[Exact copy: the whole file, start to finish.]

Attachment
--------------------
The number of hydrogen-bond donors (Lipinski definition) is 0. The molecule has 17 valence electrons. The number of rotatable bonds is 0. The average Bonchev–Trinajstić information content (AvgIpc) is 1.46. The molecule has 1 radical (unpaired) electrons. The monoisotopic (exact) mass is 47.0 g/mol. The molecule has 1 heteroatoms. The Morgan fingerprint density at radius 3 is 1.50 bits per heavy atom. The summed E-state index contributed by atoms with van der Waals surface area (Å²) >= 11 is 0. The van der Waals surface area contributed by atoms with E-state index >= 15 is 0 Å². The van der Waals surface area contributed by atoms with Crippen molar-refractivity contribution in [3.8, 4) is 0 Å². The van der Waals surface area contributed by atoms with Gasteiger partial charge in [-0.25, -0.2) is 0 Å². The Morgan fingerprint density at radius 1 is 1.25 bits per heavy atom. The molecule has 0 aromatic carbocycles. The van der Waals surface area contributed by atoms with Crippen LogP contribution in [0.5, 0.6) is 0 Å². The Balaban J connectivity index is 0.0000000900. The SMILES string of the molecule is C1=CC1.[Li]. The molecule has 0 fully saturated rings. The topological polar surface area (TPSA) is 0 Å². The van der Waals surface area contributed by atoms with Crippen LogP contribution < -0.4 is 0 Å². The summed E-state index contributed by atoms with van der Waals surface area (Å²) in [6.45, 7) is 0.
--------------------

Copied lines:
The number of hydrogen-bond donors (Lipinski definition) is 0. The molecule has 17 valence electrons. The number of rotatable bonds is 0. The average Bonchev–Trinajstić information content (AvgIpc) is 1.46. The molecule has 1 radical (unpaired) electrons. The monoisotopic (exact) mass is 47.0 g/mol. The molecule has 1 heteroatoms. The Morgan fingerprint density at radius 3 is 1.50 bits per heavy atom. The summed E-state index contributed by atoms with van der Waals surface area (Å²) >= 11 is 0. The van der Waals surface area contributed by atoms with E-state index >= 15 is 0 Å². The van der Waals surface area contributed by atoms with Crippen molar-refractivity contribution in [3.8, 4) is 0 Å². The van der Waals surface area contributed by atoms with Gasteiger partial charge in [-0.25, -0.2) is 0 Å². The Morgan fingerprint density at radius 1 is 1.25 bits per heavy atom. The molecule has 0 aromatic carbocycles. The van der Waals surface area contributed by atoms with Crippen LogP contribution in [0.5, 0.6) is 0 Å². The Balaban J connectivity index is 0.0000000900. The SMILES string of the molecule is C1=CC1.[Li]. The molecule has 0 fully saturated rings. The topological polar surface area (TPSA) is 0 Å². The van der Waals surface area contributed by atoms with Crippen LogP contribution < -0.4 is 0 Å². The summed E-state index contributed by atoms with van der Waals surface area (Å²) in [6.45, 7) is 0.